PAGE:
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Lesson Transcript

Nicole: Hi everyone, I’m Nicole.
Matt: And I’m Matt.
Nicole: Welcome to Basic Bootcamp lesson 1. This five-part series will help you ease your way into Cantonese.
Matt: Now, the idea of boot camp calls to mind sweating and toil. But, our boot camp is different!
Nicole: Yes, you won't have to sweat, we promise.
Matt: We'll go over all the basics that will really help you understand Cantonese much quicker and easier.
Nicole: And we'll have fun doing it!
Matt: Yes, and we won't blow any whistles or scream at you to do two hundred pushups. Though that might work too… we'll see how it goes.
Nicole: Okay, so in this lesson, you will learn how to introduce yourself.
Matt: Now what could be more basic than this…I promise you, you will have this conversation like two hundred times in your first month in the Cantonese world.
Nicole: Yep…maybe more.
Matt: In this lesson, you will learn how to greet someone, and introduce yourself.
Nicole: This conversation takes place anywhere.
Matt: This conversation is between two strangers, meeting for the first time.
Nicole: The speakers are strangers, but it is an informal occasion, so they’ll be speaking informally.
Matt: Alright, Nicole. Let’s take a look at today’s dialogue.
A: 你好,我叫王家衛。 (nei5 hou2, ngo5 giu3 wong4 gaa1 wai2.)
B: 我叫張曼玉。好高興認識你。(ngo5 giu3 zoeng1 maan6 juk2. hou2 gou1 hing3 jing6 sik1 nei5.)
A: 我都係。(ngo5 dou1 hai6.)
Matt: And one time slowly.
A: 你好,我叫王家衛。 (nei5 hou2, ngo5 giu3 wong4 gaa1 wai2.)
B: 我叫張曼玉。好高興認識你。(ngo5 giu3 zoeng1 maan6 juk2. hou2 gou1 hing3 jing6 sik1 nei5.)
A: 我都係。(ngo5 dou1 hai6.)
Matt: One more time, with the English.
Nicole: 你好,我叫王家衛。 (nei5 hou2, ngo5 giu3 wong4 gaa1 wai2.)
Matt: Hi. My name's Wong Kar Wai.
Nicole: 我叫張曼玉。好高興認識你。(ngo5 giu3 zoeng1 maan6 juk2. hou2 gou1 hing3 jing6 sik1 nei5.)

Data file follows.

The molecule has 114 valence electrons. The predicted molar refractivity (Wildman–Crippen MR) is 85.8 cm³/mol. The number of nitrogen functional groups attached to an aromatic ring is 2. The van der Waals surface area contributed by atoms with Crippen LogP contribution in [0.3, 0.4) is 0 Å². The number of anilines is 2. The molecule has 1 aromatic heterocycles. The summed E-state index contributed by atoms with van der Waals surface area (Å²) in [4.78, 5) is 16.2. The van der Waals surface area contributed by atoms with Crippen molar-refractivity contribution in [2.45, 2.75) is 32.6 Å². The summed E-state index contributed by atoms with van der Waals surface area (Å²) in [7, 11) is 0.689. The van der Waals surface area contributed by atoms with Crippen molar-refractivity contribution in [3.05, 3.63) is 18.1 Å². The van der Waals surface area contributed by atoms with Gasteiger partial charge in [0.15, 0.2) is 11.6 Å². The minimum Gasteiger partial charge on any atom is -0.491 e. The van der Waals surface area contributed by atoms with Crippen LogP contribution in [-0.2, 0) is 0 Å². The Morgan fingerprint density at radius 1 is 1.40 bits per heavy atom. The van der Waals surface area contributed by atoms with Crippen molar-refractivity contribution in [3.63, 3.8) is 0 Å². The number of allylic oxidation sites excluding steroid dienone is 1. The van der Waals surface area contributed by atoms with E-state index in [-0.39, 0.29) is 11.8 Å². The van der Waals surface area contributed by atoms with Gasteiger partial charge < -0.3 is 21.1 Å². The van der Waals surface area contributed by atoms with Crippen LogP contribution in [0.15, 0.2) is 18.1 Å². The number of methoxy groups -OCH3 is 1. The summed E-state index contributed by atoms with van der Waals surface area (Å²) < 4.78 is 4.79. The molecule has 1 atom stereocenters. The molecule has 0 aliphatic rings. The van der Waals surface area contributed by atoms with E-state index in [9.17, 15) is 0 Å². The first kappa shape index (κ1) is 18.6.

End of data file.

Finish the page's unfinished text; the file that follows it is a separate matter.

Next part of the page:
Matt: My name's Maggie Cheung. Very nice to meet you.
Nicole: 我都係。(ngo5 dou1 hai6.)
Matt: I am, too.
Matt: So Nicole, what do Cantonese people do when they first meet? Like, is there any sort of custom that we should be aware of?
Nicole: Yes. Unlike most polite Asian people, we yell and punch each other on the face.
Matt: Is that right? No wonder you have bruises all over your face.
Nicole: No, I don't. I was just kidding. Seriously, nowadays our first meeting custom is quite western, and my face looks fine.
Matt: Right. Sometimes people would shake hands, but most often, nothing is necessary beyond a simple smile or a nod.
Nicole: Yeah. I think the Cantonese are not overly demonstrative.
Matt: One interesting thing, is when I was trying to hug some of my Cantonese friends. They were standing two meters away to avoid it.
Nicole: Are you sure it wasn't you that they were avoiding?
Matt: Hmm…maybe. I just remember that their body went stiff.
Nicole: Honestly, I guess we don't mind. But it's just a bit weird to us.
Matt: So what about kissing on the cheek then?
Nicole: No! Waaay over the line. Okay, let's take a closer look into these self-introductions.
Matt: Yes! This is a boot camp after all; we have to get all intense and order people around and stuff.
Matt: OK Let's take a look at the vocabulary for this lesson. The first word is...
Nicole: 認識 (jing6 sik1) [natural native speed]
Matt: to know, to recognize
Nicole: 認識 (jing6 sik1) [slowly - broken down by syllable]
Nicole: 認識 (jing6 sik1) [natural native speed]
Nicole: 高興 [natural native speed]
Matt: happy
Nicole: 高興 (gou1 hing3) [slowly - broken down by syllable]
Nicole: 高興 [natural native speed]